By Ron Bernthal

Otis Redding’s early 1960’s song, “These Arms of Mine,” was his first big hit and brought the Georgia-born musician fame and respect. But his magical rise to stardom was short-lived…he died in 1967 at the age of 26. In 1981 Redding became the eighth musician inducted into the Georgia Music Hall of Fame. A few of the others who came before him included Ray Chalres, Johnny Mercer, Ray Stevens and Bill Lowery.

By 1989 the list of Georgia musicians who were inducted sounded like a who’s who of American music…James Brown, Harry James, Little Richard, Joe Williams, Gladys Knight, George Puckett and others. The only problem was that there was no real Georgia Music Hall of Fame. No physical building to house the artifacts and gold records and costumes and photographs that Georgia musicians, and their friends, family and fans all around the state, were ready to donate to a central location.

That changed in 1996 when the Georgia Music Hall of Fame opened its doors for the first time in Macon, Georgia, a mid-size city in the center of the state, about 75 miles south of Atlanta. Macon already had a reputation for being a music town, it was the home of Capricorn Records, founded by Phil Walden, and it was where the Allman Brothers Band, Marshall Tucker, and Wet Willie, all Georgia musicians, would record many of their top hits.


Little Richard was born in Macon, and grew up singing gospel in the city’s churches. Redding, Bessie Smith, James Brown, Ma Rainey and Little Richard all performed in Macon’s historic Douglass Theater, located across the street from the Hall.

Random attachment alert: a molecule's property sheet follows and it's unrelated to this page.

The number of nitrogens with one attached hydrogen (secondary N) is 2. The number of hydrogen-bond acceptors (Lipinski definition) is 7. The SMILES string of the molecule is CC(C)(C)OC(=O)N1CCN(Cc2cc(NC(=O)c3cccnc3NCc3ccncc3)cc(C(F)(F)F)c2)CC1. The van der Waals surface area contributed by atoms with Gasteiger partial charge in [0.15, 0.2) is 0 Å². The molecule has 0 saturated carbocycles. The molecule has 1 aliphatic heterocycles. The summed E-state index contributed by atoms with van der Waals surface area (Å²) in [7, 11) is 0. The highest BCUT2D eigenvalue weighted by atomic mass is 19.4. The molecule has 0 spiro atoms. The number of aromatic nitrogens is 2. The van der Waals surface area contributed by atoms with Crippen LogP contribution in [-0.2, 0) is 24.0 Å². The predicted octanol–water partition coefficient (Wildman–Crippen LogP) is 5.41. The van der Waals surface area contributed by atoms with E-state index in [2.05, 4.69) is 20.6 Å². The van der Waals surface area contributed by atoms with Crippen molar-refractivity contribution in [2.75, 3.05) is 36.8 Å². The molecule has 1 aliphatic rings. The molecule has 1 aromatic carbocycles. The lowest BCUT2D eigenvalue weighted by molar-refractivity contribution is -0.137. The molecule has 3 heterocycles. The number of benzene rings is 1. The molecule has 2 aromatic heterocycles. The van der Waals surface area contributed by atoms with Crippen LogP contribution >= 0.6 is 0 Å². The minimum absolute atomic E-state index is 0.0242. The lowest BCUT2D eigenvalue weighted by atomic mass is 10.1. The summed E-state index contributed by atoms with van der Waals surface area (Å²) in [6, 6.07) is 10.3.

“We wanted to provide visitors with a full, invigorating experience,” said Joseph Johnson, curator of the Georgia Music Hall of Fame & Museum, as it now called. Johnson was hired when the Hall opened and the property reflects his tastefully eccentric outlook towards music. Not just content to display the artifacts and mementos of the more famous Georgia musicians, Johnson salutes the lesser known names as well with detailed information on the state’s old time blues, gospel, and folk musicians. He is also planning to tackle various music periods in the state’s history, from the Civil War era to the Big Band years.


The three story Georgia Music Hall of Fame& Museum documents the careers of many Georgia musicians and singers through actual recordings, videos, instruments, photos, performance costumes, and lots of unique memorabilia. Next year the Music Hall is going to celebrate its 10th anniversary with several special events that Curator Johnson says are still under wraps. “We will be doing some things that are going to be very, very big, with national exposure,” Mr. Johnson said.

The Georgia Music Hall of Fame & Museum is located at 200 Martin Luther King, Jr. Blvd. in Macon, GA 31201, approximately 75 miles south of Atlanta. (Phone: 888-GA-ROCKS; Web site-; Hours: Monday-Saturday, 9:00 a.m. to 5:00 p.m, and Sunday, 1:00 p.m. to 5:00 p.m., closed Thanksgiving Day, Dec. 25 & 26, and January 1 & 2; Admission $8.00 adults , $3.50 for ages 4-16 years)

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